As I mentioned a few days ago, I had to put flotsam and jetsam on hiatus for a while so I could focus on some other projects. But, after several appreciative comments and emails, I’ve decided to try a few evening editions. I still won’t be putting these out on a daily basis, but hopefully this is better than pausing the posts altogether.
- Leland Ryken has a very interesting piece on Justification and the Literary Imagination, looking at portrayals of justification from the Bible, the Merchant of Venice, Paradise Lost, and the Scarlet Letter.
Ordinarily when we speak of “the Bible as literature” we mean the literary nature of the Bible itself. My venture in this essay provides another angle on the concept of “the Bible as literature.” I have explored what the biblical teaching on justification looks like when it is transmuted into works of imaginative literature–the Bible as literature, that is, as imaginative literature composed by extrabiblical authors.
- Inside Higher Ed has an interesting article on Baylor University’s decision to open up more of its board to non-Baptists. (See also Al Mohler’s comments on the secularization of religious schools).
While a number of Baptist colleges and universities in recent years have loosened or ended ties to state Baptist conventions, the move by Baylor is notable because it is widely considered the flagship university of Southern Baptists. The move came despite opposition from the Baptist General Convention of Texas, which last year voted down a similar proposal by Houston Baptist University to permit the election of a minority of non-Baptist trustees there, with church leaders arguing at the time that allowing non-Baptist trustees would dilute the university’s religious identity.
- The Guardian reports on the reinvigorated protest movement in Iran (In similar news, a reported 1 million women take to streets to protest against Silvio Berlusconi, Italy’s prime minister).
Thousands of defiant protesters in Iran‘s capital have clashed with security officials as they marched in a banned rally. One person was reported killed, with dozens injured and many more arrested.
- Here’s a must-read article on the sexualization of young girls.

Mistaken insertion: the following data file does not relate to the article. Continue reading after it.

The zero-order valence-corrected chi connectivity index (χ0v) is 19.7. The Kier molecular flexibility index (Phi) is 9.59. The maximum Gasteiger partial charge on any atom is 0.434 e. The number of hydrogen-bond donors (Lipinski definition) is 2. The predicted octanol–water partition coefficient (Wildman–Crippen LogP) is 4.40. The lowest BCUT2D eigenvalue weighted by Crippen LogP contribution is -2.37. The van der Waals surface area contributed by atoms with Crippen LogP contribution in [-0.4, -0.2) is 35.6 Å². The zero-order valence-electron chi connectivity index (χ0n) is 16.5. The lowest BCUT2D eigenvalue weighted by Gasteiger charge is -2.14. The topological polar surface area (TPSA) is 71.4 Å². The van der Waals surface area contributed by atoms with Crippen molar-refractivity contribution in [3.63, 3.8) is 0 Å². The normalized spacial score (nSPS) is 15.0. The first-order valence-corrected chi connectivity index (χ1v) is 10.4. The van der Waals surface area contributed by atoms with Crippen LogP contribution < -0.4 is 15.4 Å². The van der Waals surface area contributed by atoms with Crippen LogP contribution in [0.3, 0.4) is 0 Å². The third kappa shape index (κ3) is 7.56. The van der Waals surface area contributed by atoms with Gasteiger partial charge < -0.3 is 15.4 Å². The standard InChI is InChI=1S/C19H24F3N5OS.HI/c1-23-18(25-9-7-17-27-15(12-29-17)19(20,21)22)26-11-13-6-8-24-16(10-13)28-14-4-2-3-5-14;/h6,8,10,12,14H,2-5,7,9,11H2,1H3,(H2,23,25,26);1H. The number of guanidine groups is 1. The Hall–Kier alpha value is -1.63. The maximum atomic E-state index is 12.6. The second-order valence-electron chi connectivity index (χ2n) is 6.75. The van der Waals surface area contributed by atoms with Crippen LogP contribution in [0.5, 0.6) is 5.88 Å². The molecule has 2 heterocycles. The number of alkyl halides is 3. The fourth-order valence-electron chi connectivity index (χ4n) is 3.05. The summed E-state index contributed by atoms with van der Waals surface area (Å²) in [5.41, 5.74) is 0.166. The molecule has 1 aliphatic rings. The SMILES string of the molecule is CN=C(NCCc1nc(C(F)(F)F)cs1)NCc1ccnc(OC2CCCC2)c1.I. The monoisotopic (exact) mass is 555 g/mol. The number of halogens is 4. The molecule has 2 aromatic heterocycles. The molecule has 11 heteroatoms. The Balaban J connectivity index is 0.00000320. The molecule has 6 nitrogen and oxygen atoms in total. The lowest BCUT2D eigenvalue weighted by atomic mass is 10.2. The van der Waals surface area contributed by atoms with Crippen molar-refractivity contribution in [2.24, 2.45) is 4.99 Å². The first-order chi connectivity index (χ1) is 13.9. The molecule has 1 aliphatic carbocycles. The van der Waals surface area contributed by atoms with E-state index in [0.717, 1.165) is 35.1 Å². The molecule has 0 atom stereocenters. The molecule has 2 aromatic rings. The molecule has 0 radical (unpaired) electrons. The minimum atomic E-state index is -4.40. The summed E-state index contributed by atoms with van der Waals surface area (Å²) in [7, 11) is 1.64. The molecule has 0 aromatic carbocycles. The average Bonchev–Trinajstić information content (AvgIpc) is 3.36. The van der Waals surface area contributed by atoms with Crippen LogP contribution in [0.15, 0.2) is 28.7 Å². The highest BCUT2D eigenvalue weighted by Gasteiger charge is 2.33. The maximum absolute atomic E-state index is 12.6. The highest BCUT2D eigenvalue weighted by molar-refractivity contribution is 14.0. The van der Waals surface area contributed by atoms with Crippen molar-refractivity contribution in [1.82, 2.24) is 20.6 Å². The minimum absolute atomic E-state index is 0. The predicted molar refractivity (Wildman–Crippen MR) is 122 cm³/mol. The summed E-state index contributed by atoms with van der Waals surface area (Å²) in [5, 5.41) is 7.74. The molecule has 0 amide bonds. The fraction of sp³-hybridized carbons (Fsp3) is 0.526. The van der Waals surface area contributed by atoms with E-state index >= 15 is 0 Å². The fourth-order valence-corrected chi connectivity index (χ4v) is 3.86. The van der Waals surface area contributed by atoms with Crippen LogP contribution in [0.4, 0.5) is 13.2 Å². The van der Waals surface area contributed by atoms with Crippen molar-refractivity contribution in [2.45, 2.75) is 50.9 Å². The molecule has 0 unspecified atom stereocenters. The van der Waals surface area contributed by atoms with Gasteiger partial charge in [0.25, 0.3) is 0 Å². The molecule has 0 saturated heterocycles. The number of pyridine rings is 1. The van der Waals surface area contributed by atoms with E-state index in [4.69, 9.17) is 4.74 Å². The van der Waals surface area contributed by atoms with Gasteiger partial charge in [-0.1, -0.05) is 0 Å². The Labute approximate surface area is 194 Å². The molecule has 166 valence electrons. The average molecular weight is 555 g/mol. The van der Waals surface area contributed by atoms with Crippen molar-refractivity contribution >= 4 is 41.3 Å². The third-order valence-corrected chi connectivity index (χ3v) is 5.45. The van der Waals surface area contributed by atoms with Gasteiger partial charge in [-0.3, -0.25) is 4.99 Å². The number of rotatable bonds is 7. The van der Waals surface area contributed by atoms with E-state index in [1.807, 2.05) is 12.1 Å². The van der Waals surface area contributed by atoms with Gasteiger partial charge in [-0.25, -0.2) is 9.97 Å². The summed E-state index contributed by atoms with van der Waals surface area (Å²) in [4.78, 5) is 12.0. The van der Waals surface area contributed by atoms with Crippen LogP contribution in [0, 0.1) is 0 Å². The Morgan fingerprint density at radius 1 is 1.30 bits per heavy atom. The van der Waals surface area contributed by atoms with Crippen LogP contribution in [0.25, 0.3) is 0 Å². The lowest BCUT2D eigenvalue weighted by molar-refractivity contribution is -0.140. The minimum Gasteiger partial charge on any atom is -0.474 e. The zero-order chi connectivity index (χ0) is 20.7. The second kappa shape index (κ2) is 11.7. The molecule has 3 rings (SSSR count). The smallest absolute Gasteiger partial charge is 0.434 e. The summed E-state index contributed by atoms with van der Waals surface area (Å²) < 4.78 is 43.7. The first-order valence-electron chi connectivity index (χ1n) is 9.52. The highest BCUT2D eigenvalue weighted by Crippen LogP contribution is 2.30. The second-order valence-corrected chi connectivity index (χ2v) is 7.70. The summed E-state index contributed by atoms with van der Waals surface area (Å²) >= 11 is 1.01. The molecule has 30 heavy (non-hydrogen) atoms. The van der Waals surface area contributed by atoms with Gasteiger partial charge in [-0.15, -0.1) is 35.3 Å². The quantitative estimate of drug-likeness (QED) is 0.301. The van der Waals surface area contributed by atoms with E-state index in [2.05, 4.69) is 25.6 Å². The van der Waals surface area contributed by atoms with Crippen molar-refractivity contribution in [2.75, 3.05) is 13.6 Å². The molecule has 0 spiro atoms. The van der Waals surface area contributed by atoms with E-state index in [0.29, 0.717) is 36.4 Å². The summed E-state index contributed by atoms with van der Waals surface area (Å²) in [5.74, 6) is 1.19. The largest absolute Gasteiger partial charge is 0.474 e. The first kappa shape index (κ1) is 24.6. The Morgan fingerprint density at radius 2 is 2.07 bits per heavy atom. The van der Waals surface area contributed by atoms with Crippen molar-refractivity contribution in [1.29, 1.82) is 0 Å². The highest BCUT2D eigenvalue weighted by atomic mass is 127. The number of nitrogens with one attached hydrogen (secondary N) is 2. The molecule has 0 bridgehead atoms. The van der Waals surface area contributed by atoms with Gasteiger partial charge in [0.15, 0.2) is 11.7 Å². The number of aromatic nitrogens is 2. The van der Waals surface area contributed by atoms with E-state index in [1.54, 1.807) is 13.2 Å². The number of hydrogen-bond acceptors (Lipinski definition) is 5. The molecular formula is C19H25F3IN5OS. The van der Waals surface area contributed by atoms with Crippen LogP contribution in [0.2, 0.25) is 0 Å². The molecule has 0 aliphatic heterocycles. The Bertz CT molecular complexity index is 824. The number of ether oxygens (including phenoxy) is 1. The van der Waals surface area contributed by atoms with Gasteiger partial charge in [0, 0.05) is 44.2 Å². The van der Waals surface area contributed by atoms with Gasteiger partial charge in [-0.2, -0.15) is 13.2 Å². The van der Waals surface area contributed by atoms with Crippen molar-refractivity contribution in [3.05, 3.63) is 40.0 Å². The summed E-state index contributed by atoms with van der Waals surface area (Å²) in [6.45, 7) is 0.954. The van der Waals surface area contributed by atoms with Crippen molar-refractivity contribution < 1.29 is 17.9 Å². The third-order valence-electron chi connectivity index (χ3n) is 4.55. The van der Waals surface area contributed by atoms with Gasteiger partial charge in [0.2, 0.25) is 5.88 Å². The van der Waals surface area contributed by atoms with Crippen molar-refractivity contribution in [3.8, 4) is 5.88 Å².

Push-up bras, pedicures, hip-hop dance classes: These are now the social currency of the under-10 set. What happened? And how can we help our girls stay girls for longer?
- Justin Taylor links to an article on how the church interpreted the 6 days of creation before Darwin.
- Brian LePort comments on how Michael Horton defines the Gospel.
- Daniel Kirk comments on the importance of understanding Greek accents, at least if you intend to write accurate papers.
- And, apparently, J.R.R. Tolkien was the first to coin the pluralization “dwarves.” Who knew?
A lot of good links over the last couple of days. Here are some of the more interesting.
- PZ Myers points out that Answers in Genesis has been guilty of using history jacking (hijacking your browser history to discern what sites you’ve been visiting) and using that information to categorize visitors. Interestingly, although they have a distinct category for “Christian” users, if you’ve visited creationmuseum.org, joelosteen.com, or beliefnet.com, you get categoriezed as “other.” HT James McGrath and Stuart.
- Mark Galli has a great post on Evangelizing Ourselves: The Gospel is for Christians Too.
Let me suggest, in fact, that whenever we communicate to non-Christians that we have found it and that they have not, that we have been chosen and that they have not, that we are the apple of God’s eye and that they are not—whenever we assume that stance, consciously or not, we are communicating something other than the gospel, the Good News.
- Kevin DeYoung has a very helpful post on The New Testament’s Use of Old Testament Prophecy. Summarizing Doug Moo, he offers six principles and two important questions to keep in mind.
Sometimes with good apologetic and evangelistic motives we will point to all the OT prophecies about Christ and then run down a list of all the NT fulfillments. There is truth here, but if we set things up as “here’s the prediction; here’s the prediction come true” we are bound to confuse people. We may even cause people to doubt the prophetic witness rather than trust it.
- In “This is not my father’s Pentecostalism!“, Roger Olson reflects on the shift from the anti-intellectualism of his early Pentecostal background to the Pentecostals of today.
These Pentecostals are widely read in biblical and theological studies, immersed in the latest trends in missiology, even leading the way in some areas of theological reflection such as the Holy Spirit and world religions.